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by Henry V1II., 1429 ; see 857 n.; Cor. Osbern, his Life af St. Dunstan, ed.,
poral Oaths, what, 1113 n.; see 1277:
Oblations for the dead, early use of, in Osiers, or wicker twigs, formerly used in
the Church, 50.
building by the Irish, 509.
Octavian de Palatio, abp. of Armagh, Osmund, bp. of Salisbury, his Liturgy,
his loyalty in Simnel's rebellion, 520 .
1101-'5; see also 1112.
Ossory, the see of, its origin, 73; repre-
Octobon, papal cardinal, assists F. de sented at Kells, 484; the king of, sube
Saundford in crushing the opposition mits to Henry II, at Waterford, 504 ;
of the Dublin people to his dues, zeal of a bp. of, against heresy, 649,
650; the see offered to Giraldus Cam-
Officials of Rome, their scandalous mal. brensis, 1094 ; its value reduced by the
practises in divorces, A.D. 1622, 905. war of E. Bruce and the Scots, 1157.
Olaus, titular abp. of Upsal, present at See Bale, Roth, &c.
Trent, 715 n.
Oswald, king of Northumbd. educated
Olchobair, (Mac Kinede,) bp. of Emly among the Scots, or Irish people, ap-
and king of Cashel, his defeat of the plies to them for Christian teachers
for his kingdom, 173; interprets Ai.
Omer, St. See Audemar.
dan's Irish sermons for the Saxons,
Ordericus Vitalis, qd., 1015.
177 ; his death, 180.
Orders, of the ministry, three, among Oswy, king of Northumbd., educated by
the old Irish, 982, '8; Gille describes Irish teachers, 148 ; thinks highly of
to them those maintained in the Church Rome notwithstanding, ib.; his acces
of Rome, 443.
sion to the throne, 180; he summons
* Orders," or Services of the Church, the Synod of Whitby to settle the Pas-
the old Irish schismatical in the eyes chal Controversy, 181; his conduct on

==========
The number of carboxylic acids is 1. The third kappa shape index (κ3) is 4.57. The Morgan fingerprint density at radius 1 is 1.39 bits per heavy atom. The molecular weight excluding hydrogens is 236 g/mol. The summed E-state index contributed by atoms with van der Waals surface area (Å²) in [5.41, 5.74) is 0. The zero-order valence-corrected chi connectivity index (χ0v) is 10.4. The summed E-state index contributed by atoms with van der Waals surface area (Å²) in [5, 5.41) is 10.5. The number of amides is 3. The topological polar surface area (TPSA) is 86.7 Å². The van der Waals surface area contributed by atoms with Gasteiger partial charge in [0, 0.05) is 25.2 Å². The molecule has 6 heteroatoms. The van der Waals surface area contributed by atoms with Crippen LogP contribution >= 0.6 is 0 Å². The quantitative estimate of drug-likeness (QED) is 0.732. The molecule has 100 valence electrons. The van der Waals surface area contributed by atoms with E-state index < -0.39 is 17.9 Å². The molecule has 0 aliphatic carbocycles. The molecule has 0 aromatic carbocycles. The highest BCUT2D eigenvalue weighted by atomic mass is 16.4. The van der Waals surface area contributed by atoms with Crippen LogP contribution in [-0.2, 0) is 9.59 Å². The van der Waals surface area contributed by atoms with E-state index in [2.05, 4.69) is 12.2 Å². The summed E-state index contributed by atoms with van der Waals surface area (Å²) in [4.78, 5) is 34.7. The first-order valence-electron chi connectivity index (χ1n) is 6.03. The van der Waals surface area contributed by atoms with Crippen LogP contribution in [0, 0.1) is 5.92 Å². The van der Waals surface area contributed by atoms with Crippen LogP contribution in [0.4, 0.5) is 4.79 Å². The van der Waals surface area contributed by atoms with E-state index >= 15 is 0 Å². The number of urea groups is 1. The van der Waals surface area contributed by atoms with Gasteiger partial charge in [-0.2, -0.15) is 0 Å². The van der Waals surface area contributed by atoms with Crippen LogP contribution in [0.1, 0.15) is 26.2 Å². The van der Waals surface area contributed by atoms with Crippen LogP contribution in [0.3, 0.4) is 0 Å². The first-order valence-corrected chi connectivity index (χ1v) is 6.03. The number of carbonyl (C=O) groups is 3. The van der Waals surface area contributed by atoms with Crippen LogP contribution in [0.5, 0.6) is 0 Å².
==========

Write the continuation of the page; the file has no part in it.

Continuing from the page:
of the Anglo-Roman party in the 12th the occasion, 183, '4; his appointment
cent., 442 ; the " English Order,' of Ceadda as bp. of York, 187.
520 n. ; used by the people of Galway, Otho III., king of Germany, his patron-
672, 1169 seqq. ; Act of Henry VIII., age of Irishmen, 412.
for the "English Order," &c., 686. Otilo, duke of Bavaria, his kindness to
Ordinations, &c., of the Irish, disallowed S. Virgilius, 344 se94.
in France and England in the ninth Oviedo, M. de, first titular abp. of Dub
century, 387, '8; the first ordination lin, 826, '7; his activity in H. O'Neill's
according to the English ritual in Id., rebellion, 839; his life, 1252, 3; his
letter to the Sugan Earl of Desmond,
Ordnance Memoir, the, af Londonderry, 1288 ; vid. 1381.
Owen Gwyneth, account of his quarrel
Origen, his testimony to the continuance with Cadwalader, 1037.
of Christianity in Britain in the third Owen ap Edwyn, traitorously introduces
the Anglo-Normans into Wales, 1028,
Orleans, the kingdom of, 259.
Owen, son of Cadogan ap Blethyn, his
Ormond, the earl of, his quarrels with outrages in Wales, 1031, 2; his flight
Desmond, A.D. 1565, 769.
into Id., ib. ; returns to Wales, and
Ormond, the duke of, rejects the altered engages in further mischiefs, 1033 ;
Irish Remonstrance, 1398, 1413.
flees again to ld. and returns once
more, and is pardoned by K. Henry, Parasites, Romish priests forbidden to
1034 ; takes refuge with Gruffyth ap be, 896.
Conan in North Wales, 1035.
Pardon, plenary, and remission of sins,
Oxford University rejects papal supre- granted by the popes of Rome to re-
macy, 698, '9.
bels against England, 791, 827, 837,
Pacomius, organiser of the monastic life, 1274, '87, 1303, '92.
Pardulus, bp. of Laon, urges J. 8. Eri.
Padstow, Cornwall, origin of the name, gena to write on the subject of predes-
Palavicino's History of the Council of Paris, ancient kingdom of, its origin,
Trent, qd, 715 n., 1228.
Pale, the English, 673, 768, 1187, '8, Parish priests, Rome's arrangements for
1429, '33; address of the nobles therein providing a new stock of, in Id., after
to King James I., A.D 1612, 857, the Refn., 894, '5, '9, 902, '5, 1364 ;